Before 1981, Medjugorje was a village of 3,000 inhabitants nestled between mountains.
On the highest peak, Mount Krizevac, 540 meters high, the Catholic parish had built an enormous concrete cross: it was September 14, 1933, feast of the Glorious Cross.
The residents of the village had always resisted the pressure that caused so many Croats to convert to Islam. They also resisted bravely against the atheistic regime. It was a village of "true believers."
But the people who lived in Medjugorje, which is divided into 5 different hamlets, were divided. They didn't always get along...
In Medjugorje, the reconciliation was started by the parish, on August 6, 1981, the feast of the Transfiguration. The parishioners had prepared by more than a month of intense prayer. The pastor, Fr. Jozo Zovko, described the outcome:
"For the reconciliation of the parish, we fasted for three days. After three days, the Gospa (Croatian for Our Lady) wrote the word MIR, or "peace" in English, in the sky, in fiery letters, between the mountain and the cross of the church. We saw something like a flame coming out of the big cross of Mount Krizevac. We felt paralyzed with terror. We wanted to flee the avalanche, which was approaching and setting the sky ablaze.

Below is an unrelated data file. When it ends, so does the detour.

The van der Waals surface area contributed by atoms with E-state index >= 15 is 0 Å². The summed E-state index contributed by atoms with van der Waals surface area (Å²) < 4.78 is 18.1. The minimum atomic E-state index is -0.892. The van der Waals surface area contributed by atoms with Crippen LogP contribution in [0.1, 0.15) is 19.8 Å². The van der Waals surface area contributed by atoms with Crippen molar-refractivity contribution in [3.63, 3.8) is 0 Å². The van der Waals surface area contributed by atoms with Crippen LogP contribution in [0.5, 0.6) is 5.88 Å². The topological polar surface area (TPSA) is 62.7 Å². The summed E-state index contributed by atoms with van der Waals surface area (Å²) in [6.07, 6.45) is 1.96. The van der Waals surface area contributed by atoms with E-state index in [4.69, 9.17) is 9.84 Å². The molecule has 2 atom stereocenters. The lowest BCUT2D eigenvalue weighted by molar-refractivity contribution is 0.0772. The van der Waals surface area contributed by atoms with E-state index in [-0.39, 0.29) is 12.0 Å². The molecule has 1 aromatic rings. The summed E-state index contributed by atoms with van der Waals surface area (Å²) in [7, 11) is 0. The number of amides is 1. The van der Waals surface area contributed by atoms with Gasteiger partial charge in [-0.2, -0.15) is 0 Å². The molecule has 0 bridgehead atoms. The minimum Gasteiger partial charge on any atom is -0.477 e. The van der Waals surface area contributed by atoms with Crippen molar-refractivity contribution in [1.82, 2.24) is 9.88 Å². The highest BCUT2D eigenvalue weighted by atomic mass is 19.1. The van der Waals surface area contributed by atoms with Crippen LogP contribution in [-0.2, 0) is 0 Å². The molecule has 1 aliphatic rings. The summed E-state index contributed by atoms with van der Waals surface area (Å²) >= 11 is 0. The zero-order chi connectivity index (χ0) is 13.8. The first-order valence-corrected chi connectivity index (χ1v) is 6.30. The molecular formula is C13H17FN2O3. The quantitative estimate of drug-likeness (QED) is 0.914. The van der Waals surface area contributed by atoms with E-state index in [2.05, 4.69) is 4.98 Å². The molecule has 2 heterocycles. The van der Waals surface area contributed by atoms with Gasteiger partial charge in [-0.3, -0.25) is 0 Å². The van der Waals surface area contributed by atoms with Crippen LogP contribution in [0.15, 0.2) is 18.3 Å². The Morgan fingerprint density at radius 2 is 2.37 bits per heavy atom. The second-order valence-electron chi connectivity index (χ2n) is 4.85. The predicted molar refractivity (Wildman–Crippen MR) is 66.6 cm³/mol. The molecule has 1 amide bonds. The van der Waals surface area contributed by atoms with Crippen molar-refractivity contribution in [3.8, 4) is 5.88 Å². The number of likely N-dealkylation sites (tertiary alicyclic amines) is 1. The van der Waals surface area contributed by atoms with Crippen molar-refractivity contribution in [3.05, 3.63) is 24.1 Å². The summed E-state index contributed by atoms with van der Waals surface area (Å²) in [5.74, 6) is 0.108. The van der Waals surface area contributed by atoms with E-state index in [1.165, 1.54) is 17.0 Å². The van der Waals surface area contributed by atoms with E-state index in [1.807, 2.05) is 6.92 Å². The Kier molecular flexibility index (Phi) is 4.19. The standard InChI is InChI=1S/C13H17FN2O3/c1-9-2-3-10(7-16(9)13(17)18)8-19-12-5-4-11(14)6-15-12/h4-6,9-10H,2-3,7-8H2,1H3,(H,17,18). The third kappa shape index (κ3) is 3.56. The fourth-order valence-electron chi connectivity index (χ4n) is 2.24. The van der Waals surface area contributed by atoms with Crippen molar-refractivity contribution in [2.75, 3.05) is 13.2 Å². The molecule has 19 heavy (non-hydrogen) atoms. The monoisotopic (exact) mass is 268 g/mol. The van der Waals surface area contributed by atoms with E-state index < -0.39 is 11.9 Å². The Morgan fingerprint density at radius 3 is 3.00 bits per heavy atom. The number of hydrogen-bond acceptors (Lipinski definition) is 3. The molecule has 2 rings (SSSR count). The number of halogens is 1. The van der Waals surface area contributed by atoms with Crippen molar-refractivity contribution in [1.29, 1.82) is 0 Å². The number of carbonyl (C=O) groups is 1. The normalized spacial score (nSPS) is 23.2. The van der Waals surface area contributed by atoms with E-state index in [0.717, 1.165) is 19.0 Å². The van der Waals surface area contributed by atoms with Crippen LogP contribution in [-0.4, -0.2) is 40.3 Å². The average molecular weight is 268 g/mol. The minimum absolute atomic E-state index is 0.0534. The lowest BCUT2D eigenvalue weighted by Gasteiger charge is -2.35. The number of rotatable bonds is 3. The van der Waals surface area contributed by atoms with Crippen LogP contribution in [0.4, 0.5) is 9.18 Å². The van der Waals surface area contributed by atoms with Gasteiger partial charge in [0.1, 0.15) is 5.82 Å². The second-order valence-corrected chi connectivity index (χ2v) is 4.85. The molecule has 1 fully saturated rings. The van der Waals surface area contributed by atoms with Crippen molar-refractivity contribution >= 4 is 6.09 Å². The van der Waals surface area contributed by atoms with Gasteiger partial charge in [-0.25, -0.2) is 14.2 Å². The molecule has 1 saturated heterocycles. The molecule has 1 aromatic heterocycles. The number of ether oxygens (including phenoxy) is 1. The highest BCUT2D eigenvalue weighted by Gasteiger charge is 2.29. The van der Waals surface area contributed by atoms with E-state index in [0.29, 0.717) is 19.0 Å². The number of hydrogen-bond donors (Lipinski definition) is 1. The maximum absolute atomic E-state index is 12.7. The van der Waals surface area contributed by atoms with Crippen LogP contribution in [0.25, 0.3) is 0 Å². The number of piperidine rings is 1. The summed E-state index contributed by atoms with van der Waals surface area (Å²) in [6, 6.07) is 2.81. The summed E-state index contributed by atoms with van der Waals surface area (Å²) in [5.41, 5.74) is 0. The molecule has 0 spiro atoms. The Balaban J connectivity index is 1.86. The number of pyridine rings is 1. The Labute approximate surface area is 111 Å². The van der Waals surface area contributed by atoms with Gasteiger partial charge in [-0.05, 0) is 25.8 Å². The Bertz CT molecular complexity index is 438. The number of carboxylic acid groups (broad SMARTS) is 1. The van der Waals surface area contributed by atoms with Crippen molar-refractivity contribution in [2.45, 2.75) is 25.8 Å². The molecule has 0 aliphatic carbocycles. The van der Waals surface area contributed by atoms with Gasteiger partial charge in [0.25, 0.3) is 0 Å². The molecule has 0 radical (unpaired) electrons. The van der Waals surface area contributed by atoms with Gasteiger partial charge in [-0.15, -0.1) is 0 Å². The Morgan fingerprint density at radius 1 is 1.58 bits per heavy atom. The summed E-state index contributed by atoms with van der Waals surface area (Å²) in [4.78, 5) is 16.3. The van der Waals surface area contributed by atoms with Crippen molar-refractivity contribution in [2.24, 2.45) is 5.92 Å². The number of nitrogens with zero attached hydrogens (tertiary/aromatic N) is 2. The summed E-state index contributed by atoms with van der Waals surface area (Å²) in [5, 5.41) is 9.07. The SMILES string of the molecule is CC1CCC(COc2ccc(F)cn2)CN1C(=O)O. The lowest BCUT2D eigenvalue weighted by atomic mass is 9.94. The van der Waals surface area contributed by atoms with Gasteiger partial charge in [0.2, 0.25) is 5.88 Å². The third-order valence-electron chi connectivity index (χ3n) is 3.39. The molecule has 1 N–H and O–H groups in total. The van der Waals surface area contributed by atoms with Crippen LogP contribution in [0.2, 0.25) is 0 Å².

It was like the end of the world, but no one, I learned later, was able to think or say: 'God, forgive us.' Nobody felt able to escape this globe of fire. MIR: only the word "peace" was needed.
We understood the urgency of making peace. Father Jozo Zozko declared to the fervent and very moved assembly, still riddled by so much division and resentment:
'Tonight, before we begin to pray, each one of us must forgive his neighbor.'
The suggestion was accepted without protest. The people were ready to do anything. But a heavy silence weighed on the assembly, because it isn't easy to forgive. One must pull up some deep roots, and many were not ready yet to do that. But suddenly one of the faithful cried out:
'Lord, I have forgiven! I beg you, forgive me!'
The violent hostility he had harbored for so long now looked to him like a sin. He had just forgiven someone. Resentment had left him, and he felt a great need to be forgiven. It was the new urgency. He implored it as a conscious sinner.
After this, reconciliation flowed like a deep river in the hearts of the parishioners and reached, through the pilgrims, to the police and the government officials. The Communist rulers had first perceived the apparitions of Medjugorje like a Trojan horse, a new subterfuge of Croatian nationalism. But the constantly humble, prayerful, conciliatory and obedient attitude of the pilgrims, priests and seers, imposed clearly that there was no question of a partisan movement.
Father Rene Laurentin
Comment la Vierge Marie leur a rendu la liberté (How the Virgin Mary Gave Them Back Their Freedom),
Editions Œil 1991.